CryptoLocker

Encrypting ransomware reappeared in September 2013 with a Trojan known as CryptoLocker, which generated a 2048-bit RSA key pair and uploaded in turn to a command-and-control server, and used to encrypt files using a whitelist of specific file extensions. The malware threatened to delete the private key if a payment of Bitcoin or a pre-paid cash voucher was not made within 3 days of the infection. Due to the extremely large key size it uses, analysts and those affected by the Trojan considered CryptoLocker extremely difficult to repair.[23][66][67][68]Even after the deadline passed, the private key could still be obtained using an online tool, but the price would increase to 10 BTC—which cost approximately US$2300 as of November 2013.[69][70]

CryptoLocker was isolated by the seizure of the Gameover ZeuS botnet as part of Operation Tovar, as officially announced by the U.S. Department of Justice on 2 June 2014. The Department of Justice also publicly issued an indictment against the Russian hacker Evgeniy Bogachev for his alleged involvement in the botnet.[71][72] It was estimated that at least US$3 million was extorted with the malware before the shutdown.[10]

CryptoLocker.F and TorrentLocker

In September 2014, a wave of ransomware Trojans surfaced that first targeted users in Australia, under the names CryptoWall and CryptoLocker (which is, as with CryptoLocker 2.0, unrelated to the original CryptoLocker). The Trojans spread via fraudulent e-mails claiming to be failed parcel delivery notices from Australia Post; to evade detection by automatic e-mail scanners that follow all links on a page to scan for malware, this variant was designed to require users to visit a web page and enter a CAPTCHA code before the payload is actually downloaded, preventing such automated processes from being able to scan the payload. Symantec determined that these new variants, which it identified as CryptoLocker.F, were again, unrelated to the original CryptoLocker due to differences in their operation.[73][74] A notable victim of the Trojans was the Australian Broadcasting Corporation; live programming on its television news channel ABC News 24 was disrupted for half an hour and shifted to Melbourne studios due to a CryptoWall infection on computers at its Sydney studio.[75][76][77]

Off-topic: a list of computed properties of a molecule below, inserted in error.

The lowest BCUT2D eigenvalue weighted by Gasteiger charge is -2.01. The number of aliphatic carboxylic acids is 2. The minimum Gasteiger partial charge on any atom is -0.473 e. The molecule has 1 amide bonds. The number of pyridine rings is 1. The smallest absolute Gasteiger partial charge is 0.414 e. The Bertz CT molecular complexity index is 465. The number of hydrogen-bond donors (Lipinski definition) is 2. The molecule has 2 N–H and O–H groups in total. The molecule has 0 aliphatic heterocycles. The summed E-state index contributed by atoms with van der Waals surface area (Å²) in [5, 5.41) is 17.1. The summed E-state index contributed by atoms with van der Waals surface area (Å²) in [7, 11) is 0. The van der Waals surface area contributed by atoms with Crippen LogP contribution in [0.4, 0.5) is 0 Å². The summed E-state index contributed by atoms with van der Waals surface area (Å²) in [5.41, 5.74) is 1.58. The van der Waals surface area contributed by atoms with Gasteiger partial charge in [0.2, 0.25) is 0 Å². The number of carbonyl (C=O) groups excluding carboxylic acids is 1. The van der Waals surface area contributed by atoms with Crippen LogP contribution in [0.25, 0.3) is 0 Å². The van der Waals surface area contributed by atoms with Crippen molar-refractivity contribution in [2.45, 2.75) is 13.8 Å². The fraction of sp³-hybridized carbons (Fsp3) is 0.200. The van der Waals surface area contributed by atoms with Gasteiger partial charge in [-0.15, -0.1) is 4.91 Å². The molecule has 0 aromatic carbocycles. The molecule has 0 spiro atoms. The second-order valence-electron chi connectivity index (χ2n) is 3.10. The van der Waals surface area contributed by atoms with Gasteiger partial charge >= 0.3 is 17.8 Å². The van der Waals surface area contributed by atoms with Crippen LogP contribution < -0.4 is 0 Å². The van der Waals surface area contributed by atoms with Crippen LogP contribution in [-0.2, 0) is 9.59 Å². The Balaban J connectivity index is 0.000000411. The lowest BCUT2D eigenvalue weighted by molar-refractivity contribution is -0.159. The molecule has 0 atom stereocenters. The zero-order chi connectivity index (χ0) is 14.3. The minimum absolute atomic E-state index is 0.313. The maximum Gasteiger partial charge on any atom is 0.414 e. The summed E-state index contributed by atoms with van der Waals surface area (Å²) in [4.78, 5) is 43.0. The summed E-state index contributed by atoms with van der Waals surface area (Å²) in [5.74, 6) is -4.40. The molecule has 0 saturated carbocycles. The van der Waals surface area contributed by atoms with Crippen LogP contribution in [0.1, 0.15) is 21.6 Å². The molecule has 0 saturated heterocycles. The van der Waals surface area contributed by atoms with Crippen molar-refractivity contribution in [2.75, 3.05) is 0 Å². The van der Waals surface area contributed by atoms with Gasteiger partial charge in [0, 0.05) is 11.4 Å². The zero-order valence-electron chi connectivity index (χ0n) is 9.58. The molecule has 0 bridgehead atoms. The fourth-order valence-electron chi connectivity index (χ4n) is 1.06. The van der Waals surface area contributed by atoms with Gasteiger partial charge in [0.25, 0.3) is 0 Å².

Another Trojan in this wave, TorrentLocker, initially contained a design flaw comparable to CryptoDefense; it used the same keystream for every infected computer, making the encryption trivial to overcome. However, this flaw was later fixed.[35] By late-November 2014, it was estimated that over 9,000 users had been infected by TorrentLocker in Australia alone, trailing only Turkey with 11,700 infections.[78]

CryptoWall

Another major ransomware Trojan targeting Windows, CryptoWall, first appeared in 2014. One strain of CryptoWall was distributed as part of a malvertising campaign on the Zedo ad network in late-September 2014 that targeted several major websites; the ads redirected to rogue websites that used browser plugin exploits to download the payload. A Barracuda Networks researcher also noted that the payload was signed with a digital signature in an effort to appear trustworthy to security software.[79] CryptoWall 3.0 used a payload written in JavaScript as part of an email attachment, which downloads executables disguised as JPG images. To further evade detection, the malware creates new instances of explorer.exe and svchost.exe to communicate with its servers. When encrypting files, the malware also deletes volume shadow copies, and installs spyware that steals passwords and Bitcoin wallets.[80]

The FBI reported in June 2015 that nearly 1,000 victims had contacted the bureau’s Internet Crime Complaint Center to report CryptoWall infections, and estimated losses of at least $18 million.[11]

The most recent version, CryptoWall 4.0, enhanced its code to avoid antivirus detection, and encrypts not only the data in files but also the file names.[81]

Fusob

Fusob is one of the major mobile ransomware families. Between April 2015 and March 2016, about 56 percent of accounted mobile ransomwares was Fusob.[82]

Like a typical mobile ransomware, it employs scare tactics to extort people to pay a ransom.[83] The program pretends to be an accusatory authority, demanding the victim to pay a fine from $100 to $200 USD or otherwise face a fictitious charge. Rather surprisingly, Fusob suggests using iTunes gift cards for payment. Also, a timer clicking down on the screen adds to the users’ anxiety as well.

In order to infect devices, Fusob masquerades as a pornographic video player. Thus, victims, thinking it is harmless, unwittingly download Fusob.[84]

When Fusob is installed, it first checks the language used in the device. If it uses Russian or certain Eastern European languages, Fusob does nothing. Otherwise, it proceeds on to lock the device and demand ransom. Among victims, about 40% of them are in Germany with the United Kingdom and the United States following with 14.5% and 11.4% respectively.